2023–2024 Bioethics Project: Beyond the Medical-Industrial Complex — Reimagining Healthcare
This year’s Bioethics Project theme is “Beyond the Medical-Industrial Complex — Reimagining Healthcare.” During the summer, students learned key concepts and principles and heard from speakers from around the United States and Canada. The speakers addressed many topics, among them the impact of religion on medical treatment decisions, how medical humanities education helps train and sustain healthcare professionals, and the laws that regulate the practice of Medical Aid in Dying (MAiD) in the United States and Canada.
This fall, students are continuing their examination of various facets of healthcare delivery. One area of interest is assisted reproduction technology. The infertility industry is a multibillion-dollar one that provides services to help people struggling to conceive. These services include fertility testing, assisted reproductive technologies (ART), and egg and sperm donation. The infertility industry is growing rapidly, the result of the increasing prevalence of infertility, the growing demand for ART, the number of people who are postponing family formation, and the availability of insurance coverage for ART. Recently, students heard from Jessie Goldman, who leads partnerships at Cofertility, a woman-led start-up that is committed to making egg freezing and third-party reproduction more accessible, transparent, and human-centered. Ms. Goldman described Cofertility’s unique Split program, which enables women to freeze their eggs for free if they donate half of them to a family who otherwise cannot conceive. This program makes egg freezing more affordable and accessible to women who want to preserve their fertility options. Ms. Goldman also described Cofertility’s screening process for potential donors and the information the group provides to intended parents about donors’ medical and family histories and lifestyles. The goal is to help intended parents make informed decisions about whom to choose as an egg donor. The students talked with Ms. Goldman about an array of topics, such as differential access to ART, donor compensation, the ethical implications of freezing, adopting, donating, and destroying frozen embryos, and what types of regulation of the infertility industry would benefit potential donors and intended parents.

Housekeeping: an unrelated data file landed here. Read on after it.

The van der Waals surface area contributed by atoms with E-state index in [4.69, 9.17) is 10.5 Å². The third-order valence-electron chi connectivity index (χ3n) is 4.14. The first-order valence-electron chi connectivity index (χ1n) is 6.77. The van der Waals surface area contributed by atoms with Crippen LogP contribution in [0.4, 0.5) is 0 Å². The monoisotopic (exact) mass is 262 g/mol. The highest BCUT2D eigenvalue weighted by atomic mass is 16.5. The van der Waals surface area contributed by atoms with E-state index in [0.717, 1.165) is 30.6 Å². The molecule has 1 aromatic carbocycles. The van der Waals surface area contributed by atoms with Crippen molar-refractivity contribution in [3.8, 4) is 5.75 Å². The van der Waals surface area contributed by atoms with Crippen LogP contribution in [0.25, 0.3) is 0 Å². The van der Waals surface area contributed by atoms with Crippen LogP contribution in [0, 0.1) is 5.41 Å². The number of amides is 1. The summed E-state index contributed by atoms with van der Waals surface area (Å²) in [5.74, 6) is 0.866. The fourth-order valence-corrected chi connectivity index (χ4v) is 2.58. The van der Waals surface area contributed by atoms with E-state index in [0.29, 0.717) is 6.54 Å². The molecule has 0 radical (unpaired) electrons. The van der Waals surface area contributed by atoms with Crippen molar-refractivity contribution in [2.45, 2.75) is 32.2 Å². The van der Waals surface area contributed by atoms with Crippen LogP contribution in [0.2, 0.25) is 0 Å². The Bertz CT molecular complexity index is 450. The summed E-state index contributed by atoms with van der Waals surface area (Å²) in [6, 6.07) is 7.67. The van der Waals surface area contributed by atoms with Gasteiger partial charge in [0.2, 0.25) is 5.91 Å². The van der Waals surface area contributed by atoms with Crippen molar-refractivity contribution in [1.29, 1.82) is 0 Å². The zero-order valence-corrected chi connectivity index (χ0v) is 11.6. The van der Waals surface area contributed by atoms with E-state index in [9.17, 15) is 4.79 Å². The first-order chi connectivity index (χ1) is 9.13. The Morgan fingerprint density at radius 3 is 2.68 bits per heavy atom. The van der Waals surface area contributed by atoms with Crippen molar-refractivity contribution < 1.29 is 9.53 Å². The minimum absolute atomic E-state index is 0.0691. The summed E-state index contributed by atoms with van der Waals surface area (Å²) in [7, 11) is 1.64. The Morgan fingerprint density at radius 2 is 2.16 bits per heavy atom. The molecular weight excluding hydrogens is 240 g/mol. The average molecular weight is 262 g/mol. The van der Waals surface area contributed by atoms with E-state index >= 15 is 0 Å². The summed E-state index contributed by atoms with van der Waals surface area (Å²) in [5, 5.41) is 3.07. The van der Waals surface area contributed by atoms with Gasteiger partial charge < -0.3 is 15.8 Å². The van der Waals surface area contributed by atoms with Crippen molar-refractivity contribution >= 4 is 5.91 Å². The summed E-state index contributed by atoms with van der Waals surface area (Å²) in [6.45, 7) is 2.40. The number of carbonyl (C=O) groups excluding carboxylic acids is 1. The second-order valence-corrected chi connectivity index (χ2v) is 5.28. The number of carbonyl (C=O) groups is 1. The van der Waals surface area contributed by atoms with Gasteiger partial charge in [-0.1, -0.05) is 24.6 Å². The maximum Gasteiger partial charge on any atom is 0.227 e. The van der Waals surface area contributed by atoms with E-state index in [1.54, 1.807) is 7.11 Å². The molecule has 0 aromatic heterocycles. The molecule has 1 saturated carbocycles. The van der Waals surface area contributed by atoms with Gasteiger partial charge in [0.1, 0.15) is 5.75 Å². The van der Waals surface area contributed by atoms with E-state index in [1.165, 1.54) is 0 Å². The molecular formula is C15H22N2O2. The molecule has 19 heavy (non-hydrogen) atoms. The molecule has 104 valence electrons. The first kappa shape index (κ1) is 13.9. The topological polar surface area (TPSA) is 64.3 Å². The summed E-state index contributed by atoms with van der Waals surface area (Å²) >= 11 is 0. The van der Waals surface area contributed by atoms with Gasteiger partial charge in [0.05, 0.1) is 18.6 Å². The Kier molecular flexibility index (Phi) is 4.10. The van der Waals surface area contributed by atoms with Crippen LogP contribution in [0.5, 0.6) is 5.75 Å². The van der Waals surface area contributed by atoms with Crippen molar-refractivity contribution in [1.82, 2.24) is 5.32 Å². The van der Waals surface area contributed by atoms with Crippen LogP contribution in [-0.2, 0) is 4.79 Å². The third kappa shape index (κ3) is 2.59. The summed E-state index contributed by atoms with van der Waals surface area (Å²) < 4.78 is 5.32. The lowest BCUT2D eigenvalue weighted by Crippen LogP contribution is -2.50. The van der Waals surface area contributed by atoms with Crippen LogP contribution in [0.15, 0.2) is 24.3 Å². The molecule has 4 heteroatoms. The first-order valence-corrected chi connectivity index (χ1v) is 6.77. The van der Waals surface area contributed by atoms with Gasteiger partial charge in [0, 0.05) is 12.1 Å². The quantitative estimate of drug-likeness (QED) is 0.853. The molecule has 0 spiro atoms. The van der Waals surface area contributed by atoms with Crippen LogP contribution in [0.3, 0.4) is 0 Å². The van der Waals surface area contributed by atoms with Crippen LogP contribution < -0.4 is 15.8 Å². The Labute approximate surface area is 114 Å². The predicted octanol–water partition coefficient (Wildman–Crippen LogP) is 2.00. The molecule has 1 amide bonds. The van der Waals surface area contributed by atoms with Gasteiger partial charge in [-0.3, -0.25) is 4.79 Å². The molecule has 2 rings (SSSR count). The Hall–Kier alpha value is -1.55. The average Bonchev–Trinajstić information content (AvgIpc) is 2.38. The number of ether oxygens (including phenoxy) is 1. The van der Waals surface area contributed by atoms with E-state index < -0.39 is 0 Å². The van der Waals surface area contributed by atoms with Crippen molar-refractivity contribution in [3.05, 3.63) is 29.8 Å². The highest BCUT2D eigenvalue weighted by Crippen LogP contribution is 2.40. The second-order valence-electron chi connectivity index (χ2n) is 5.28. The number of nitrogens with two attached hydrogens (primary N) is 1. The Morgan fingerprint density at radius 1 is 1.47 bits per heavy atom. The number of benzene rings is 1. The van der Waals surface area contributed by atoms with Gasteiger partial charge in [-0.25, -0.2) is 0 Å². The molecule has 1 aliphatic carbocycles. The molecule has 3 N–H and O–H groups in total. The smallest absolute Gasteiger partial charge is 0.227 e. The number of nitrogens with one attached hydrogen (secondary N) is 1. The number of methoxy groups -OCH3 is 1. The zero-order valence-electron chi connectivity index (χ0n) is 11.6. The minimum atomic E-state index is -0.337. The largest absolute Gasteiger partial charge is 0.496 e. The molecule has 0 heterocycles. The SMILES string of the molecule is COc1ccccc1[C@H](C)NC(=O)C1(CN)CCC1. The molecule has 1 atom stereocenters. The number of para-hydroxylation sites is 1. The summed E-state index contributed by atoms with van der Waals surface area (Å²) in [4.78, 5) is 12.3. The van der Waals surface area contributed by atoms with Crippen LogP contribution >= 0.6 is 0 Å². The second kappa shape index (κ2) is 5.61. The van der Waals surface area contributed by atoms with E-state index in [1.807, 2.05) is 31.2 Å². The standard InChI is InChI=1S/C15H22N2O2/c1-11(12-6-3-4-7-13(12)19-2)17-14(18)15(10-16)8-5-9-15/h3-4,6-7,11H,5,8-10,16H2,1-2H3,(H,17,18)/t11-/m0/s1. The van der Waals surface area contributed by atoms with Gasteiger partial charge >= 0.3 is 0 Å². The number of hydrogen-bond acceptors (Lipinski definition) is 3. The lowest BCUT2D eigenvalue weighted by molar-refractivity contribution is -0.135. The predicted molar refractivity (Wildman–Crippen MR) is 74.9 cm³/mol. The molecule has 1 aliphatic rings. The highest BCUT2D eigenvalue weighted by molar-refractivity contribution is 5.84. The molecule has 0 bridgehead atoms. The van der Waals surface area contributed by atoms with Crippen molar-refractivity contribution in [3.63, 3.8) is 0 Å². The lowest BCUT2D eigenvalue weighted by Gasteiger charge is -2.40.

Students also met Brittany Schiavone and her mother, Sue, who discussed Brittany’s nonprofit organization, Brittany’s Baskets of Hope (BBOH), which celebrates the arrival of all babies, regardless of their abilities, and shows families that children with Down syndrome can achieve anything they set their minds to. BBOH brings information, support, guidance, and hope to families who are expecting or have newly welcomed a baby with Down syndrome. Brittany and Sue told the story of Brittany’s experience as a child who sometimes underwent bullying, how Brittany and her family coped with bias and misunderstanding, and how Brittany conceived the idea for BBOH and attained international recognition as a 2019 L’Oréal Paris Woman of Worth. Sue talked about their tireless advocacy with medical and social service providers so that Brittany could have critical therapies and interventions to help her maximize her educational opportunities, achieve entrepreneurial success, and live a more independent life. Students learned about historic and present-day experiences of many people with Down syndrome and their families involved with medical systems and government-support programs to help meet their diverse medical and social needs.
Most recently, students heard from Kimberly Mutcherson, who teaches at Rutgers Law School in its Camden location. Professor Mutcherson is a popular and award-winning professor and an author and lecturer on reproductive justice, bioethics, and family and health law. She has spoken on these subjects nationally and internationally. She received her bachelor’s degree from the University of Pennsylvania and her juris doctor from Columbia Law School. Professor Mutcherson introduced the students to the concept of reproductive justice, which concerns itself with reproductive autonomy, family building, and the ability to raise healthy children in safe and supportive communities with good access to healthcare and services. Professor Mutcherson and the students discussed historic issues and concerns in reproductive justice (eugenics laws, for example) and contemporary challenges that reproductive-justice scholars and advocates are addressing at the state and national levels.
In the coming months, the Bioethics Project will welcome more speakers who will provide education about novel approaches to organ donation and transplantation, pharmaceutical-industry regulation, the delivery of hospital-based medical care, public health, and many other topics. The students are eagerly looking forward to continued exploration of complex issues as they think about how to reimagine healthcare’ for the 21st century — and beyond.